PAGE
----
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Raise a good eater

Published on January 16, 2018

Raise a good eater

Jennifer Harris, RDN LD CEDRD
Certified Eating Disorder Registered Dietitian
St. Cloud Hospital Behavioral Health Clinic

Raising a good eaterWhen it comes to children, we all want them to be “good eaters,” but what does that look like and how does that happen? A child who is a good eater is working towards eating competence. He feels good about eating and enjoys eating. He enjoys mealtimes and behaves well there. He picks and chooses from foods made available — even letting new foods sneak up on him. He determines for himself how much to eat allowing his body to grow into the body that nature intended.

To raise a good eater means that adults need skills to feed well. Feeding a child is no small task — it’s a part of parenting that needs to be taken seriously. Like anything else, avoiding future problems is about being proactive before a problem develops. Over the years, parents and health care providers have done a good job learning about foods, how they can enhance our health or potentially interfere with good health. This information is incorporated into our public health policy within the dietary guidelines. Most of us are familiar with the messages: eat more fruits and vegetables, eat whole grains, avoid refined foods, eat more fish, eat less red meat, eat less sugar, etc.

However, just because we know what foods are good for us, doesn’t mean we eat them. And sometimes following the rules about the right and wrong foods to eat can feel overwhelming and unachievable. So much so that we don’t like to try them or even resist trying them and feel bad about it. Adults may feel ashamed that they can’t do what they should and children may feel bad that they can’t please their parents. In the end, our nutritional health may suffer because of it.

It may have something to do with the fact that we know a lot about what to eat and feed our children, but we don’t know how to go about it and why it is so important. With all our efforts to teach adults and children, we have ignored the behavior around eating and feeding. We have misunderstood the time it takes to allow the process of eating and feeding well to be achieved. It’s a good time to learn more about how to feed and eat.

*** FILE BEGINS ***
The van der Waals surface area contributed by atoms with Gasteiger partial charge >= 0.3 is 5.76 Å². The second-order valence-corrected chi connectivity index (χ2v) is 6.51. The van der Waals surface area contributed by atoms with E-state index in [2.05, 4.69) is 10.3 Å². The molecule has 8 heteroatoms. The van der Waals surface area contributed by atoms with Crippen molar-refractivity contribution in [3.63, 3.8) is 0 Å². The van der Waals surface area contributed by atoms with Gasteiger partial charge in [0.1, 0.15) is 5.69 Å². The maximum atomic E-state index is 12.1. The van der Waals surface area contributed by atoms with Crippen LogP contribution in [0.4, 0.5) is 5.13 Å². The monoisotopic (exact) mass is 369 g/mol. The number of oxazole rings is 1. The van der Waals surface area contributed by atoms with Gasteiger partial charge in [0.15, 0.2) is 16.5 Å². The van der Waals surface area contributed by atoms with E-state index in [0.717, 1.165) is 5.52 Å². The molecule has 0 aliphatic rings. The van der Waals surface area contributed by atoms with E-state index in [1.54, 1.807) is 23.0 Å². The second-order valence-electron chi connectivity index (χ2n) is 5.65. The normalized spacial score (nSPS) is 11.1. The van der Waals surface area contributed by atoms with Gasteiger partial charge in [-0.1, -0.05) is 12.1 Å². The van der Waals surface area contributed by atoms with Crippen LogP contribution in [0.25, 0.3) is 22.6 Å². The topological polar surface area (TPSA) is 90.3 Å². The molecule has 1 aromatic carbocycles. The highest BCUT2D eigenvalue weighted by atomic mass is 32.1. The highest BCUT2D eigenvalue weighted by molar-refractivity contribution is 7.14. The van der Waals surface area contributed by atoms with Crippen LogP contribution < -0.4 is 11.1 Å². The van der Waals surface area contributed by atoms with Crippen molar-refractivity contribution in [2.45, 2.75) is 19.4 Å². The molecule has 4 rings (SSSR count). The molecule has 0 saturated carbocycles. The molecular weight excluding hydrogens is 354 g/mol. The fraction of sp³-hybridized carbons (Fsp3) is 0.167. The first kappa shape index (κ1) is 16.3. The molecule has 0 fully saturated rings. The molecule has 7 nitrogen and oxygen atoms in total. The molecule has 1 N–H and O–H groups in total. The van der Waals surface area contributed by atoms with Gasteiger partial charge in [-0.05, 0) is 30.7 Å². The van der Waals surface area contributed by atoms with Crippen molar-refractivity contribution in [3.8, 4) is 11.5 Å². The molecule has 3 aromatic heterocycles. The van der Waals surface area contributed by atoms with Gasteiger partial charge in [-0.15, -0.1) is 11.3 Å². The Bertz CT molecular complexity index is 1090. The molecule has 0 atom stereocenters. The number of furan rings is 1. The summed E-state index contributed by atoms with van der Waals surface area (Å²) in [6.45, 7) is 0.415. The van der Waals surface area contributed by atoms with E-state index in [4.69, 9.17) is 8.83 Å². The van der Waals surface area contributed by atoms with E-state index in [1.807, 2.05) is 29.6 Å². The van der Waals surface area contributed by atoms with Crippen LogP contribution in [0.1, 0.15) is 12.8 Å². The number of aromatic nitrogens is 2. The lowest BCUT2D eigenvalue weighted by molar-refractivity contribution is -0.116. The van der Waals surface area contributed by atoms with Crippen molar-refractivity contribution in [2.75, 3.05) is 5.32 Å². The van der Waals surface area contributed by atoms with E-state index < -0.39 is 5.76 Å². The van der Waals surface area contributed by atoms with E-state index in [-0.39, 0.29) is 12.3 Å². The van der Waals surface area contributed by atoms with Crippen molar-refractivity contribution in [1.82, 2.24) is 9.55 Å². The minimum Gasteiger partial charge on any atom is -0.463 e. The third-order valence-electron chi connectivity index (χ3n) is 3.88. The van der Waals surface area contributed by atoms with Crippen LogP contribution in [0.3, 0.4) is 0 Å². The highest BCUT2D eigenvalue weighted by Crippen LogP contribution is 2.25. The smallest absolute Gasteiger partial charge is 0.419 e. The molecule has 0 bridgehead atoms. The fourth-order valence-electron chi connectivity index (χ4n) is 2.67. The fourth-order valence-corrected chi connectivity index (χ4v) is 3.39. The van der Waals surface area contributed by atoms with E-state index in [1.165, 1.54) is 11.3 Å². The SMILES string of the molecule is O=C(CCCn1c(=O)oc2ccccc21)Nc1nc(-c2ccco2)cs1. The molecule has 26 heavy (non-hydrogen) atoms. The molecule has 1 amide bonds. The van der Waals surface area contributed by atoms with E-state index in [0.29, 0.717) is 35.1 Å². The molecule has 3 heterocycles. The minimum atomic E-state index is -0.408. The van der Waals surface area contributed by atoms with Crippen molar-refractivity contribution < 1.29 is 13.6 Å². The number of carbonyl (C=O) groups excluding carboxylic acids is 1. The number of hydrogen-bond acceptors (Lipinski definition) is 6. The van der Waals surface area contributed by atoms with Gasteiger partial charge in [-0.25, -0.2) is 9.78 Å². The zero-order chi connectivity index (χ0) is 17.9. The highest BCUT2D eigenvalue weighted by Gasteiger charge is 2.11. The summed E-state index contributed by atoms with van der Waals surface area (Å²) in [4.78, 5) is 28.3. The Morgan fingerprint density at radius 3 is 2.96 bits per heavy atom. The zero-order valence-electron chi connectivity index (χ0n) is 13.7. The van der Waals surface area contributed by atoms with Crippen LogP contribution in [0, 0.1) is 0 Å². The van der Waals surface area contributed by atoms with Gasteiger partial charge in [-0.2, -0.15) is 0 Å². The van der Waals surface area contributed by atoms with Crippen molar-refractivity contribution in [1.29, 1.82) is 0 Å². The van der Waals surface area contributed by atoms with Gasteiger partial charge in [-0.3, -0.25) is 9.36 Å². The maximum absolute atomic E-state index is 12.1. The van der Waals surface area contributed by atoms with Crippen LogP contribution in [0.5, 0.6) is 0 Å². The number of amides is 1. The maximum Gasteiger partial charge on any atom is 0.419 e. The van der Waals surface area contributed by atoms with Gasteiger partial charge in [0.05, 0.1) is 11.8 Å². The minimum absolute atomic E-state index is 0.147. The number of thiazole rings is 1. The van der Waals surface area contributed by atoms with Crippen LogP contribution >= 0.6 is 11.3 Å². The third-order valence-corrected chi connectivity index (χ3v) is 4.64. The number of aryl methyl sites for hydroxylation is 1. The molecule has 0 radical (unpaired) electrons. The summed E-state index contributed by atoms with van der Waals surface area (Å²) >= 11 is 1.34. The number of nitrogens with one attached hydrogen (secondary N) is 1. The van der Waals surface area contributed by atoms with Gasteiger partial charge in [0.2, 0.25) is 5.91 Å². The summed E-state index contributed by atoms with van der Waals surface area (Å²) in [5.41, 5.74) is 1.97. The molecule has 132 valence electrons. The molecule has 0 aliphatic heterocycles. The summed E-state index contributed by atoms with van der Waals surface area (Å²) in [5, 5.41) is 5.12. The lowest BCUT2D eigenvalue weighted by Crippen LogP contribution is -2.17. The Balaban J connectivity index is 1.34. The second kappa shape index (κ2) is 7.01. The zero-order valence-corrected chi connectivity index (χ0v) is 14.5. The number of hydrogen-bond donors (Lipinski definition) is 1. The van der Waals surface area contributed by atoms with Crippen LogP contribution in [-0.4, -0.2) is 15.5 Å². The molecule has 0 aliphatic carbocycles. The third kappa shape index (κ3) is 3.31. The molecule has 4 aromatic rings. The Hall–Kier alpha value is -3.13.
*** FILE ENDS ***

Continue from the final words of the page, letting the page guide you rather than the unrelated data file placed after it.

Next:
Lifestyle Health at CentraCare is eager to offer classes on how to feed your child ages 0-5 years. The goal of the class is to help you raise a child who is a joy to feed and avoid common feeding problems that can develop in young children due to well intentioned, but often misguided feeding practices. Read more about Feeding With Love and Good Sense.

And if you feel that what you have read here about children relates to you as an adult, then consider the adult offering: How To Eat. This class is based on the same eating competence model and focuses on our approach to how we feed ourselves. Eating competent adults raise eating competent children, so it makes sense to explore your own relationship with food. Read more about Lifestyle Health’s offering for adults, How To Eat.

The Feeding With Love and Good Sense and How to Eat offerings are based on the Ellyn Satter Feeding and Eating models for children and adults.

Health information accessed through is not intended to be a substitute for professional medical advice, diagnosis or treatment. We strive to present reliable, up-to-date health information on our web site and “For the Health of It” blog. However, this information is not intended for the purpose of diagnosing or prescribing. Please contact your health care provider if you have any concerns or questions about specific content that may affect your health. Log in to MyChart to send a secure message to your provider.

About the Author

Jennifer Harris

Jennifer Harris, RDN LD CEDRD
Certified Eating Disorder Registered Dietitian
St. Cloud Hospital Behavioral Health Clinic
Learn more about Jennifer Harris

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